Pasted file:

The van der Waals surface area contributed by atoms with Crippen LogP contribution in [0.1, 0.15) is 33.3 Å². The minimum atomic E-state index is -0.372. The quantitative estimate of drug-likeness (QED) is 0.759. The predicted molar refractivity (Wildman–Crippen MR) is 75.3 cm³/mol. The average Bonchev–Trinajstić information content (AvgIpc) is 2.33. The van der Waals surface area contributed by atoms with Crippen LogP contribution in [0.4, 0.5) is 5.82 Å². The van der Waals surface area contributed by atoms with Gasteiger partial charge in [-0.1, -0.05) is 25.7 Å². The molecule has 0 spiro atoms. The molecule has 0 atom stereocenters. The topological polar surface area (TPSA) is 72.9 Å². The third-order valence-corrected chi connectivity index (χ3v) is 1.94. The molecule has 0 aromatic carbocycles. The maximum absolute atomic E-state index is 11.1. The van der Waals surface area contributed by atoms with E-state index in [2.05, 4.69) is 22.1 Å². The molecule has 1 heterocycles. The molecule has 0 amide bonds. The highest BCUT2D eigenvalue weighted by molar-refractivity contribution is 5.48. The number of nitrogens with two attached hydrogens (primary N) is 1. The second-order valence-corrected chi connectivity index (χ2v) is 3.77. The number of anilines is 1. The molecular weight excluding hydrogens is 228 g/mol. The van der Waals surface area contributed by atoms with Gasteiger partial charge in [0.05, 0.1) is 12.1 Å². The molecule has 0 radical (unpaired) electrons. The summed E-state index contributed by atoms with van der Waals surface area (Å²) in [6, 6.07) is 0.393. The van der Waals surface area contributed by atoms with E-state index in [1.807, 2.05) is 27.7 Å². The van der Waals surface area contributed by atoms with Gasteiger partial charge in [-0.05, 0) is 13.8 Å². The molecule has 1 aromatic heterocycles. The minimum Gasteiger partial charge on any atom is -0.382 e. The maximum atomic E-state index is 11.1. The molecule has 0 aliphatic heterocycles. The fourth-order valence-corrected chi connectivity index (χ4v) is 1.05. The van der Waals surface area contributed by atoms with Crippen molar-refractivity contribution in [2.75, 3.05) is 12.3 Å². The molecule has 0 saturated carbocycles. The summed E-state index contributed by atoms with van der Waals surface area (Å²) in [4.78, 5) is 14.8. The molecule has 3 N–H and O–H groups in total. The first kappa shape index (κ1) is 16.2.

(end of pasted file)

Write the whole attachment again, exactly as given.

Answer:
The van der Waals surface area contributed by atoms with Crippen LogP contribution in [0.1, 0.15) is 33.3 Å². The minimum atomic E-state index is -0.372. The quantitative estimate of drug-likeness (QED) is 0.759. The predicted molar refractivity (Wildman–Crippen MR) is 75.3 cm³/mol. The average Bonchev–Trinajstić information content (AvgIpc) is 2.33. The van der Waals surface area contributed by atoms with Crippen LogP contribution in [0.4, 0.5) is 5.82 Å². The van der Waals surface area contributed by atoms with Gasteiger partial charge in [-0.1, -0.05) is 25.7 Å². The molecule has 0 spiro atoms. The molecule has 0 atom stereocenters. The topological polar surface area (TPSA) is 72.9 Å². The third-order valence-corrected chi connectivity index (χ3v) is 1.94. The molecule has 0 aromatic carbocycles. The maximum absolute atomic E-state index is 11.1. The van der Waals surface area contributed by atoms with E-state index in [2.05, 4.69) is 22.1 Å². The molecule has 1 heterocycles. The molecule has 0 amide bonds. The highest BCUT2D eigenvalue weighted by molar-refractivity contribution is 5.48. The number of nitrogens with two attached hydrogens (primary N) is 1. The second-order valence-corrected chi connectivity index (χ2v) is 3.77. The number of anilines is 1. The molecular weight excluding hydrogens is 228 g/mol. The van der Waals surface area contributed by atoms with Gasteiger partial charge in [0.05, 0.1) is 12.1 Å². The molecule has 0 radical (unpaired) electrons. The summed E-state index contributed by atoms with van der Waals surface area (Å²) in [6, 6.07) is 0.393. The van der Waals surface area contributed by atoms with E-state index in [1.807, 2.05) is 27.7 Å². The van der Waals surface area contributed by atoms with Gasteiger partial charge in [-0.05, 0) is 13.8 Å². The molecule has 1 aromatic heterocycles. The minimum Gasteiger partial charge on any atom is -0.382 e. The maximum atomic E-state index is 11.1. The molecule has 0 aliphatic heterocycles. The fourth-order valence-corrected chi connectivity index (χ4v) is 1.05. The van der Waals surface area contributed by atoms with Crippen molar-refractivity contribution in [2.75, 3.05) is 12.3 Å². The molecule has 0 saturated carbocycles. The summed E-state index contributed by atoms with van der Waals surface area (Å²) in [4.78, 5) is 14.8. The molecule has 3 N–H and O–H groups in total. The first kappa shape index (κ1) is 16.2.